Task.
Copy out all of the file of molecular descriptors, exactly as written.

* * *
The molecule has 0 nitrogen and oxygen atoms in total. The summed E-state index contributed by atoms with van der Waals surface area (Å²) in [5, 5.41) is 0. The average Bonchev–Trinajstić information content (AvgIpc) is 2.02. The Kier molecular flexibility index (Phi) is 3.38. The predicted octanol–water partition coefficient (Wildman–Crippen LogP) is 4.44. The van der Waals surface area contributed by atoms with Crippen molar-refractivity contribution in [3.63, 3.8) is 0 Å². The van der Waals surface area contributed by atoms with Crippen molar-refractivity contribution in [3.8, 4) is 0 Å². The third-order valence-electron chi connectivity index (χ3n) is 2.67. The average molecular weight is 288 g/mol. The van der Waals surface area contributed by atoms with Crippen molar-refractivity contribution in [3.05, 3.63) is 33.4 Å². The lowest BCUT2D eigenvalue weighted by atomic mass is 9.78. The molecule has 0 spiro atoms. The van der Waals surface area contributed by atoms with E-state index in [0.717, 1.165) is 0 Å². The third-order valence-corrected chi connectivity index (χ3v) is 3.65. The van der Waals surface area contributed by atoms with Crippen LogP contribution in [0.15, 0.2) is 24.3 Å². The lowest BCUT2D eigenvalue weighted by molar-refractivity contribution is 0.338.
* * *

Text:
The molecule has 0 nitrogen and oxygen atoms in total. The summed E-state index contributed by atoms with van der Waals surface area (Å²) in [5, 5.41) is 0. The average Bonchev–Trinajstić information content (AvgIpc) is 2.02. The Kier molecular flexibility index (Phi) is 3.38. The predicted octanol–water partition coefficient (Wildman–Crippen LogP) is 4.44. The van der Waals surface area contributed by atoms with Crippen molar-refractivity contribution in [3.63, 3.8) is 0 Å². The van der Waals surface area contributed by atoms with Crippen molar-refractivity contribution in [3.8, 4) is 0 Å². The third-order valence-electron chi connectivity index (χ3n) is 2.67. The average molecular weight is 288 g/mol. The van der Waals surface area contributed by atoms with Crippen molar-refractivity contribution in [3.05, 3.63) is 33.4 Å². The lowest BCUT2D eigenvalue weighted by atomic mass is 9.78. The molecule has 0 spiro atoms. The van der Waals surface area contributed by atoms with E-state index in [0.717, 1.165) is 0 Å². The third-order valence-corrected chi connectivity index (χ3v) is 3.65. The van der Waals surface area contributed by atoms with Crippen LogP contribution in [0.15, 0.2) is 24.3 Å². The lowest BCUT2D eigenvalue weighted by molar-refractivity contribution is 0.338.